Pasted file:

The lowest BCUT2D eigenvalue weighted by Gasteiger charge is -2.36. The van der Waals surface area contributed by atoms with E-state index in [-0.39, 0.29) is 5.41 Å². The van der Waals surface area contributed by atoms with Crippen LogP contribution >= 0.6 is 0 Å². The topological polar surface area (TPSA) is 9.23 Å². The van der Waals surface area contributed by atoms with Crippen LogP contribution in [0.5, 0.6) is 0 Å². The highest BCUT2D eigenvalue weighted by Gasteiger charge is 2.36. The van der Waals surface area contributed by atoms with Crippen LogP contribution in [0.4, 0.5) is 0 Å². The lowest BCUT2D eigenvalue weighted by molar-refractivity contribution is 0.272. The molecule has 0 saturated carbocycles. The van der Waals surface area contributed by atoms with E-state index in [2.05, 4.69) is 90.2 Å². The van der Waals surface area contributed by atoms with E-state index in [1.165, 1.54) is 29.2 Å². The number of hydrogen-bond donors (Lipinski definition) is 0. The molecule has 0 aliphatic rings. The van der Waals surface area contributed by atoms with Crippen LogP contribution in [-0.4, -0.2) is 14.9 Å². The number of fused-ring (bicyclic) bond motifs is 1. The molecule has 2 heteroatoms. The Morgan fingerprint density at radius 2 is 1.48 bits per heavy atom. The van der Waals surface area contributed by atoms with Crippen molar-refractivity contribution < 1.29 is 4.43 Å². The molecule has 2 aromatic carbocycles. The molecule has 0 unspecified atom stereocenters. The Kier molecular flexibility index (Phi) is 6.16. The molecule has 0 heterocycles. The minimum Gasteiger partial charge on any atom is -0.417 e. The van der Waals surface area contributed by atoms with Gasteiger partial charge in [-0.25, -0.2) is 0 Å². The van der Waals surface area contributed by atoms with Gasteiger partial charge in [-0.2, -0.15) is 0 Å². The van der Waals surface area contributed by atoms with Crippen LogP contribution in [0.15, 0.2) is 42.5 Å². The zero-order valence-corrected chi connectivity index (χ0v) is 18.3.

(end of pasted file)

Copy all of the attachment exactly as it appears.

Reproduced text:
The lowest BCUT2D eigenvalue weighted by Gasteiger charge is -2.36. The van der Waals surface area contributed by atoms with E-state index in [-0.39, 0.29) is 5.41 Å². The van der Waals surface area contributed by atoms with Crippen LogP contribution >= 0.6 is 0 Å². The topological polar surface area (TPSA) is 9.23 Å². The van der Waals surface area contributed by atoms with Crippen LogP contribution in [0.5, 0.6) is 0 Å². The highest BCUT2D eigenvalue weighted by Gasteiger charge is 2.36. The van der Waals surface area contributed by atoms with Crippen LogP contribution in [0.4, 0.5) is 0 Å². The lowest BCUT2D eigenvalue weighted by molar-refractivity contribution is 0.272. The molecule has 0 saturated carbocycles. The van der Waals surface area contributed by atoms with E-state index in [2.05, 4.69) is 90.2 Å². The van der Waals surface area contributed by atoms with E-state index in [1.165, 1.54) is 29.2 Å². The number of hydrogen-bond donors (Lipinski definition) is 0. The molecule has 0 aliphatic rings. The van der Waals surface area contributed by atoms with Crippen LogP contribution in [-0.4, -0.2) is 14.9 Å². The number of fused-ring (bicyclic) bond motifs is 1. The molecule has 2 heteroatoms. The Morgan fingerprint density at radius 2 is 1.48 bits per heavy atom. The van der Waals surface area contributed by atoms with Crippen molar-refractivity contribution < 1.29 is 4.43 Å². The molecule has 2 aromatic carbocycles. The molecule has 0 unspecified atom stereocenters. The Kier molecular flexibility index (Phi) is 6.16. The molecule has 0 heterocycles. The minimum Gasteiger partial charge on any atom is -0.417 e. The van der Waals surface area contributed by atoms with Gasteiger partial charge in [-0.25, -0.2) is 0 Å². The van der Waals surface area contributed by atoms with Gasteiger partial charge in [-0.2, -0.15) is 0 Å². The van der Waals surface area contributed by atoms with Crippen LogP contribution in [0.15, 0.2) is 42.5 Å². The zero-order valence-corrected chi connectivity index (χ0v) is 18.3.